The NSPCC is calling for police officers to have support and training in safeguarding procedures after the number of child sexual offences rose by 15% last year.
The children’s charity states that there were 64,667 recorded child sexual offences reported last year meaning a sexual offence is carried out against a child every eight minutes in the UK.
The NSPCC is calling on government to ensure training and support is available to frontline police officers to help raise awareness of safeguarding procedures and tackle child sex offences, especially online.
There were 64,667 child sexual offences recorded last year and one in 10 had an online element – a 59% rise on the previous year.
“These new figures suggest the police are making real progress in how they investigate sex offences against children. To help them tackle the issue going forward, we must ensure the police are equipped to work with other agencies and provide ongoing support and training to officers on the frontline,” said Peter Wanless, chief executive of the NSPCC.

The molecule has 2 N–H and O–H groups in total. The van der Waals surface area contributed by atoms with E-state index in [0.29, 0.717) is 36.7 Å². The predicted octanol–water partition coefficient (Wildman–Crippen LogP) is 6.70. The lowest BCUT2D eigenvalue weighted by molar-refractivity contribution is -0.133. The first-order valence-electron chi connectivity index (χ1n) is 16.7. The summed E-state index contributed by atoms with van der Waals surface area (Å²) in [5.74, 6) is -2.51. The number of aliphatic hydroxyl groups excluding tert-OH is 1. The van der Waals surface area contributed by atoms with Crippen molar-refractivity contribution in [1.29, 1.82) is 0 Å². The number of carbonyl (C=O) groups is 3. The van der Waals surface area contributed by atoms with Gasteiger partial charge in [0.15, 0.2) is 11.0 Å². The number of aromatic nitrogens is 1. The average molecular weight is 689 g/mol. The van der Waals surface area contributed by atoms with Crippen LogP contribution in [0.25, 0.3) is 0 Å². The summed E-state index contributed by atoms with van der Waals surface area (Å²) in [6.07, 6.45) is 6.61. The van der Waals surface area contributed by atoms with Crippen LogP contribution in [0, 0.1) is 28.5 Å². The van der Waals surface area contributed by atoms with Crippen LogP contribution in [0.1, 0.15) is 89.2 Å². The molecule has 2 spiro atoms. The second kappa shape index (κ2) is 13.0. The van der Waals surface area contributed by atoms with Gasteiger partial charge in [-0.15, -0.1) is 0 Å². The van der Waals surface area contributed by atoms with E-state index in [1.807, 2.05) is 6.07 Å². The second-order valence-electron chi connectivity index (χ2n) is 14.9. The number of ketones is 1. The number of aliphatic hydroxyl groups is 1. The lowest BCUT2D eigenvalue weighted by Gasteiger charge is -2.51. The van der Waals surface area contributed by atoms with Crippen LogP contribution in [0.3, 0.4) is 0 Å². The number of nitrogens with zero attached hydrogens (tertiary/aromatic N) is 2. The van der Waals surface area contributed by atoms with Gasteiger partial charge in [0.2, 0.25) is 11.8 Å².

Of the 64,667 recorded child sexual offences:
- 13,876 were against children aged 10 or under
- 2,788 were against children aged 4 or under
- 193 were against babies under the age of 1.
The charity attributes the rise in recorded offences to improved recording mechanisms among police forces and increased confidence in disclosure following high profile cases. However, increased activity from people grooming children could also be to blame.
Peter Wanless said: “This dramatic rise is extremely concerning and shows just how extensive child sexual abuse is.”
“These abhorrent crimes can shatter a child’s life, leaving them to feel humiliated, depressed, or even suicidal. That is why it is crucial every single child who has endured abuse and needs support must get timely, thorough help so they can learn to rebuild their lives,” he added.